Occupying Wall Street — with Drums and Protest Songs

Monday, October 03, 2011

Gio Andollo, who performs as Gio Safari, at Occupy Wall Street on Monday. Gio Andollo, who performs as Gio Safari, at Occupy Wall Street on Monday. (Marlon Bishop/WNYC)

Since the Occupy Wall Street protests began a few weeks ago, there have been ebbs and flows in the number of protestors, the rallying cries and the demonstrators' run-ins with the police.

One thing has remained constant in Zuccotti Park: drums and protest songs.

“It gets people motivated, it gets people spiritually in the mood, it keep us strong,” said Robert Fontaine, who was enthusiastically beating a broken tom-tom drum on Monday.

Fontaine and other demonstrators say that drums are being played around the clock to remind the public of the group’s presence in the square. They stop only at designated “quiet times” — in the evenings and during the protesters’ daily general assembly meetings.

Saxophonist and Wall Street occupier Gavi Shapiro, who plays with what he calls a “radical street band” from Vermont called Brass Balagan, says the impromptu drum corps, activist brass bands and other groups playing protest music at Zucotti Park aren't there just to entertain the crowd.

“Music can keep things positive, but it can also be a wonderful method of critique," he said. "Protest songs really get people in the spirit."

The never-ending drum circles in Zuccotti Park haven't gone unnoticed. Gio Andollo, a singer songwriter camped out in the park on Monday (and dressed up as a zombie along with other protestors), pointed to a recent segment on The Daily Show, in which Jon Stewart compared the Occupy Wall Street protest to the Tennessee music festival Bonnaroo.

“For some reason, that’s been what has been getting a lot of media attention," said Andollo. "I think it’s because it’s an easy way for them to discredit what we are doing. But if it wasn’t drumming it would be something else. They’d still be calling us hippies and trying to discredit us in any way that they can.”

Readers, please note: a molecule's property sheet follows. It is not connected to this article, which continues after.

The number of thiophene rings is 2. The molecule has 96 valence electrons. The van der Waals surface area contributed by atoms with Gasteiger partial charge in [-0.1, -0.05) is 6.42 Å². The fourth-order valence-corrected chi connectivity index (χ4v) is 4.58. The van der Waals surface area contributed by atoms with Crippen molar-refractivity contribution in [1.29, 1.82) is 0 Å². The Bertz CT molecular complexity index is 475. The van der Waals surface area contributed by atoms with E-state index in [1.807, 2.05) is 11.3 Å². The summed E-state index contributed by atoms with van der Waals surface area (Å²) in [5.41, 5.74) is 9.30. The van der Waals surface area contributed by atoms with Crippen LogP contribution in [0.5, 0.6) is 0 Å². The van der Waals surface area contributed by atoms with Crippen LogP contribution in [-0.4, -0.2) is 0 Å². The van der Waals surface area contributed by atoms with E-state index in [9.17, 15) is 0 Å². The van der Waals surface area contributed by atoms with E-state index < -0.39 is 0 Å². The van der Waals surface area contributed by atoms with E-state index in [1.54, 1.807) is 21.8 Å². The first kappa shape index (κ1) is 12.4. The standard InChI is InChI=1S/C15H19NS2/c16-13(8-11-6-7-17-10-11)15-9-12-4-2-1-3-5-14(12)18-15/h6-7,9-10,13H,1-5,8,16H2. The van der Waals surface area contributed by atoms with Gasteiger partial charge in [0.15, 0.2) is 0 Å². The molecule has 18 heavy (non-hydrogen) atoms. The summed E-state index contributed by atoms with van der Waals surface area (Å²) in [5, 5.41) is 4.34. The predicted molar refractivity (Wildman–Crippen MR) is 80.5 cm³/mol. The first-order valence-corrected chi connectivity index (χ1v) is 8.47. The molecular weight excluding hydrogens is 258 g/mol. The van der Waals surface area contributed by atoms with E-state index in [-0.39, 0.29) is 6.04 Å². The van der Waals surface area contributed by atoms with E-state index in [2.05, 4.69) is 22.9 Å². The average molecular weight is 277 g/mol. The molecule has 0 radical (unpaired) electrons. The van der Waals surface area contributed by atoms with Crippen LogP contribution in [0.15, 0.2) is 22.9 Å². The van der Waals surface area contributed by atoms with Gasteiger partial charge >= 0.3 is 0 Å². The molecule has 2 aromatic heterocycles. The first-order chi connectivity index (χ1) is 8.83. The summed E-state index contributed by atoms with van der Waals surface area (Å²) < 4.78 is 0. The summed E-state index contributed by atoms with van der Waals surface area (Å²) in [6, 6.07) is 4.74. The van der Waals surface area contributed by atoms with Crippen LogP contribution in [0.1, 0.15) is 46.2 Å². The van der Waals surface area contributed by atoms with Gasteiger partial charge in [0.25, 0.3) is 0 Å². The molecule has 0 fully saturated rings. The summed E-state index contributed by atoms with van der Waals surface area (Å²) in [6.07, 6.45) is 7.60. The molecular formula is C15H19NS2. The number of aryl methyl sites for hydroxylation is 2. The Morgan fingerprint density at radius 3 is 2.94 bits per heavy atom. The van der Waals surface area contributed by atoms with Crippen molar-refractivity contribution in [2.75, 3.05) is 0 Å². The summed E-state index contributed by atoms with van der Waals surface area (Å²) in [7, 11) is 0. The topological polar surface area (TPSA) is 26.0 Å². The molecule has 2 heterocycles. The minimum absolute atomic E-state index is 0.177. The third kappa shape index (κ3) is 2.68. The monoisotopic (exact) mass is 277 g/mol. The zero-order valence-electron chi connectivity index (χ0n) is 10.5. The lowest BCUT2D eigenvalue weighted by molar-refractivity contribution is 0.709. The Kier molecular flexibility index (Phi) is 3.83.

On Monday, Andollo, who performs under the name Gio Safari, marched down Wall Street with a guitar and harmonica, singing songs from his album Protest Songs Are Dead. He said that, despite the title, he thinks a renaissance of socially conscious music is coming.

“People seem to think that nobody is interested in protest music anymore — that people only want to hear songs about romance or whatever,” said Andollo. “But I think that the occupations cropping up around the country have demonstrated that people are absolutely interested in these political issues."


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Comments [5]

Chris from Hudson, NY

Here's a song about Occupy Wall Street that actually touches on some of the salient issues:

Best wishes,

Oct. 12 2011 09:20 PM
JC Carroll from London England

Heres my protest Song a Gift from the UK

Oct. 12 2011 11:08 AM
GioSafari from Harlem, NYC

Thanks for this report! Just want to let your readers know that 1) they can download my new album for free at and 2) I'm raising money for a tour and to support NPOs working toward peace and justice. See details at
Thanks =)

Oct. 06 2011 01:06 PM
yvetteclark from ca

WallStreet is a symptom.

Oct. 04 2011 05:43 AM
Brandt Hardin from Clarksville

The movement is gaining momentum in its THIRD week now and Occupations are popping up all over the country! Stand up together and use your voice to give to those without through peace and solidarity. Tax the rich and feed the poor- you are the 99%! See my Occupy Wall Street painting and Anonymous homage on my artist’s blog at where you can also see videos of the protests and police brutality as well as get other sources for coverage of the movement.

Oct. 03 2011 05:13 PM

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